Small Scopes, Big Impact
|Who Are NASA's Space Science Explorers?
Who are NASA's Space Science Explorers? The scientist studying black holes in distant galaxies. And the engineer working on robotic machines bound for space. But also the teacher explaining the mysteries of the cosmos. And the student wondering if there is life beyond Earth. All of these people are Space Science Explorers. They are all linked by their quest to explore our solar system and universe. This monthly series will introduce you to NASA Space Science Explorers, young and old, with many backgrounds and interests.
This Fourth of July will be one to remember for scientists at NASA. For six years they've been working toward this day. If all goes as planned, their 820-pound space probe will smash into a comet about half the size of Manhattan. The crash is expected to expose the insides of comet Tempel 1. Scientists hope to find materials frozen in time since the solar system first formed.
But workers at NASA aren't the only ones looking forward to the fireworks in space. There's also another group of excited people -- astronomers all over the world. Many have had a key part in the comet-crashing mission called Deep Impact.
Setting a manmade probe on a collision course with a comet is tricky business. The probe will be traveling at more than 50,000 mph. And the comet is streaking through space at almost 67,000 mph. The exact path of the comet must be known so the probe can be steered to the right place at the right time.
Image to right: Tim Puckett estimates he spent about 10,000 hours over eight years building a telescope from parts he found at scrap yards. Credit: NASA
NASA uses jumbo telescopes on the ground and in space to watch the comet. They have diameters as large as 400 inches. Problem is, there aren't that many of them. And often they're being used for other projects. So in order to keep a constant eye on Tempel 1, NASA needed some help. It set up the Small Telescope Science Program. Astronomers across the globe were asked to focus their telescopes on the comet and send their images to NASA.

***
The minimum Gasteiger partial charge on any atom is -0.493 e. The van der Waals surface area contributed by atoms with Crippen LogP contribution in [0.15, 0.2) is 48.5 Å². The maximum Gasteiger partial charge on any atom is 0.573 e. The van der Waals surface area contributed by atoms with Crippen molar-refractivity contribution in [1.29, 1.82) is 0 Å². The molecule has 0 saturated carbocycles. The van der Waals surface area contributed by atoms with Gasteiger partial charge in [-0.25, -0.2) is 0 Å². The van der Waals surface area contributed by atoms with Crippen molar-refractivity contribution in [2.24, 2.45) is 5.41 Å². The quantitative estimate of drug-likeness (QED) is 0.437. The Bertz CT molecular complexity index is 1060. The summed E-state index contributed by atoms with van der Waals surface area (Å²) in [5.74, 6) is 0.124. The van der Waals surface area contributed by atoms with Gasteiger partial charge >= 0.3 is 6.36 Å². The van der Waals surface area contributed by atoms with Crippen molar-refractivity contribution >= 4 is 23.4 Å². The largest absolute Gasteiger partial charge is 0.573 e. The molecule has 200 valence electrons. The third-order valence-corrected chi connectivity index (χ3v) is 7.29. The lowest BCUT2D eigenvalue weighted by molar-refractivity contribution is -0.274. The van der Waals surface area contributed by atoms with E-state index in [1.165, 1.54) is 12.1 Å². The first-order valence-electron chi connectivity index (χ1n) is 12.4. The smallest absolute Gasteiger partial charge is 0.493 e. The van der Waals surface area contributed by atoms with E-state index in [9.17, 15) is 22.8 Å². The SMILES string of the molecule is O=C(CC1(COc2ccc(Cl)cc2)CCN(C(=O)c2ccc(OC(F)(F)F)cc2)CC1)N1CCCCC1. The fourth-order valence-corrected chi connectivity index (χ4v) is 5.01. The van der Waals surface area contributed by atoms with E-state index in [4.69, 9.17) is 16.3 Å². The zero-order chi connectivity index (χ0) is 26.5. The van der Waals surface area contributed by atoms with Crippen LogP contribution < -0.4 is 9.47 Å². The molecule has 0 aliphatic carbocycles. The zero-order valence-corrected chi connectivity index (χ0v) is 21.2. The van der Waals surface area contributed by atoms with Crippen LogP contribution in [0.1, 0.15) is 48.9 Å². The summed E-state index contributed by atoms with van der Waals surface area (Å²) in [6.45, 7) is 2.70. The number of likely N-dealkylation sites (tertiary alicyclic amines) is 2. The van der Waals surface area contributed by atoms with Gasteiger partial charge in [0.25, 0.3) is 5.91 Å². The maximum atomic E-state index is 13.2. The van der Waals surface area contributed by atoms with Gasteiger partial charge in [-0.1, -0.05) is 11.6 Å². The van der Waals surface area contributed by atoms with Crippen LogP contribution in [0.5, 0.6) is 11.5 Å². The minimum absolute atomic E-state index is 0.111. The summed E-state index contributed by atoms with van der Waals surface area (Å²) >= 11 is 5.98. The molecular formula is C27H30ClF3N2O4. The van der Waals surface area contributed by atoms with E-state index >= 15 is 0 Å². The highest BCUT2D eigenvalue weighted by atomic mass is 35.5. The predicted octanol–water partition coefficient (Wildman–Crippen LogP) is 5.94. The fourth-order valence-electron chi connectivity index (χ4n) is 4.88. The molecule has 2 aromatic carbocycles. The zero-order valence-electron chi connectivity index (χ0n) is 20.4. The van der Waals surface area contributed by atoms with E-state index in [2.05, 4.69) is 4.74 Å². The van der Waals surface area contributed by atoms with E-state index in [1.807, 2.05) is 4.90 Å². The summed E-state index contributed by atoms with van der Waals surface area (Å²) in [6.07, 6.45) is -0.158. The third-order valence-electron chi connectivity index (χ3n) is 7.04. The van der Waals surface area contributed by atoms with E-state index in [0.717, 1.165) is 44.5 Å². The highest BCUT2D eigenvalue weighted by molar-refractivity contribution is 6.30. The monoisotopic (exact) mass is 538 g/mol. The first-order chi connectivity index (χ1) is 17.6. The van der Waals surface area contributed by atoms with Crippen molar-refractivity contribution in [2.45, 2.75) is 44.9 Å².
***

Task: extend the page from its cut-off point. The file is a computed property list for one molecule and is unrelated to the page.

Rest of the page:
One person who jumped at the chance to help out was Tim Puckett. His eagerness, though, is not a surprise once you know his story. Puckett has always been fascinated by the stars. Unable to afford the kind of telescope he wanted, Puckett decided to make his own. He did this with parts he found at scrap yards. It took about 10,000 hours over eight years. But when he was done, Puckett had himself a homemade 24-inch telescope. Now, he has his own telescope company. And he operates an observatory in Georgia.
What motivated Puckett to go to such great lengths?
"For me it was the wonder and mystery of the sky," Puckett said. "To be out under the stars makes one feel alive, and also very small at the same time."
Image to left: Ralph Pass prepares his telescope for a viewing of the night sky.
Ralph Pass also has his own observatory -- on the deck of his Massachusetts home. He first tried to view Tempel 1 back in 2000 and 2001. Those attempts were often ruined by clouds. But Pass did succeed in helping out with another NASA mission. A few years ago, NASA was having trouble getting a good view of a comet named Borrelly. This was just before a spacecraft was to fly near the comet and take pictures of it. So NASA called on Pass for help. He was able to capture images of the comet using his 10-inch telescope.
This "gave me a deep sense of pride," Pass said. Lately, he's had good luck seeing Tempel 1 as well.
Then there's Jay Reynolds. Growing up in the 1960s, he was excited by the space race and trips to the Moon. "You couldn't open a box of cereal without having some sort of space toy in there," Reynolds remembers. "Space was really a part of the fabric of this country." Reynolds now runs a planetarium and teaches astronomy at two colleges. And he talks to the media about space science.
Image to right: Danitra Donatelli and Jay Reynolds shake hands after giving a talk at NASA's Glenn Research Center in Cleveland, OH. Credit: NASA
Reynolds was thrilled when he heard NASA was looking for help with Deep Impact. He saw a perfect way to involve his students in real science. He quickly formed a comet-watching group that soon began sending images to NASA. Students like Danitra Donatelli were happy to take part. "For me to be able to participate in something like this was absolutely elating," she said.
The watchful eyes of astronomers have become even more important as of late. That's what Lucy McFadden says. She's one of the scientists working on Deep Impact. She says the closer impact day has gotten, the more the science team has had to focus on making sure the probe is ready. That means looking at computer screens more so than looking to space. Luckily, astronomers around the world are watching Tempel 1. "Someone has to look up," McFadden said.
See previous Space Science Explorers articles:
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What Powers a Comet?
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Tails of Wonder
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Dan Stillman, Institute for Global Environmental Strategies